• Lifestyle management: maintaining a healthy lifestyle, including regular sleep patterns, stress management, and avoiding seizure triggers such as excessive alcohol or missed medications, can be crucial.
  • Vagus Nerve Stimulation (VNS): for some individuals, a surgically implanted device called a VNS can help reduce seizure frequency and severity.
  • Ketogenic diet: in some instances, a strict ketogenic diet, higher in fats and low in carbohydrates, can be effective, especially in children with epilepsy.
  • Surgery: for drug-resistant epilepsy or cases where seizures originate from a specific brain area, surgical procedures to remove or disconnect that area may be considered.
  • Responsive neurostimulation (RNS): RNS is a newer approach involving a device implanted in the brain to monitor and respond to abnormal brain activity.

Your treatment plan will be tailored to your specific needs, and regular follow-up with your neurosurgeon is crucial to ensure the effectiveness of your chosen treatment and to make any necessary adjustments. It is essential to work closely with your medical team to manage epilepsy effectively and improve your quality of life.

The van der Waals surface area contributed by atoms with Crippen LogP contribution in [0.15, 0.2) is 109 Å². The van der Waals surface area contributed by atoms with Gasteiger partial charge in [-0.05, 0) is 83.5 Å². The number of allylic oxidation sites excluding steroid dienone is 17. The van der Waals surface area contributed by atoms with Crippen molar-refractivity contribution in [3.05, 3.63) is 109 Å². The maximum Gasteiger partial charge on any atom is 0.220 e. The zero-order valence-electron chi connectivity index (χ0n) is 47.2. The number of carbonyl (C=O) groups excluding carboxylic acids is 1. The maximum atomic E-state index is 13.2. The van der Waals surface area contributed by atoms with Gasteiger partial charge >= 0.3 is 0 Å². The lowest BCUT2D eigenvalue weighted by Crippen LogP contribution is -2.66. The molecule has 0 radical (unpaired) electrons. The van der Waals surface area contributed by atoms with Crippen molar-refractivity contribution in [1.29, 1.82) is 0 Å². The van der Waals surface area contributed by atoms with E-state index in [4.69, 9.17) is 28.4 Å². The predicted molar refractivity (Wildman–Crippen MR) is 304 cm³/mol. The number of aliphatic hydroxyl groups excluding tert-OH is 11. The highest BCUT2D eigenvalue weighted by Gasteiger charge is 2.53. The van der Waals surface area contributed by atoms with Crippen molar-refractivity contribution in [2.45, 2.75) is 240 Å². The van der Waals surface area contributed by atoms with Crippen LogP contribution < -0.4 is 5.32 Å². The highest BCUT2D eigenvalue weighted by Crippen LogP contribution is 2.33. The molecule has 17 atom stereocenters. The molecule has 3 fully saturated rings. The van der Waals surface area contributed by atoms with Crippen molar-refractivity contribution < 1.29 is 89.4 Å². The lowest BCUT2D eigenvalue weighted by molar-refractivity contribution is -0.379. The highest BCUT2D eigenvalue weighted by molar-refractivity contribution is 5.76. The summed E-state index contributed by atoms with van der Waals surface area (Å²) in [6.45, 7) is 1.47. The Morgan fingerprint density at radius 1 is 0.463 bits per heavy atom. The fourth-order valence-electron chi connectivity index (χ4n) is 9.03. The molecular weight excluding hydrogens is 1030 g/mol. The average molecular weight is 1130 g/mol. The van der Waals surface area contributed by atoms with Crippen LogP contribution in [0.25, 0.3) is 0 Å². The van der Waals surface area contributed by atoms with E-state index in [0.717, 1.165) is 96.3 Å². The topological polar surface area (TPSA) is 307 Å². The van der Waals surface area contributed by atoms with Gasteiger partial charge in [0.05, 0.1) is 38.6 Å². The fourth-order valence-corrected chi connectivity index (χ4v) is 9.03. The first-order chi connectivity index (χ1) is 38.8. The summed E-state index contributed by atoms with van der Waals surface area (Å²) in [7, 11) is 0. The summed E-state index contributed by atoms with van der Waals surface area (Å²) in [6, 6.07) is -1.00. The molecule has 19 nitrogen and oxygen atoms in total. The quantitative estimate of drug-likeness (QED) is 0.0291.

Frequently asked questions  

Do epilepsy medications have side effects?

Yes, epilepsy medications can have side effects. The specific side effects vary depending on the medication and the individual. Common side effects include dizziness, drowsiness, mood changes, and weight gain. It is important to discuss these with your doctor to find the most suitable medication.

What should I do during a seizure?

During a seizure, stay calm and take the following steps:

  1. Ensure safety by moving harmful objects away.
  2. Gently guide yourself to the ground.
  3. Place yourself on your side to aid breathing.
  4. Protect your head.
  5. Do not put anything in your mouth.
  6. Get reassurance and help as needed.
Can epilepsy affect cognitive function or mental health?

Yes, epilepsy can affect cognitive function and mental health. Seizures and medication side effects may lead to memory issues, mood changes, and anxiety or depression.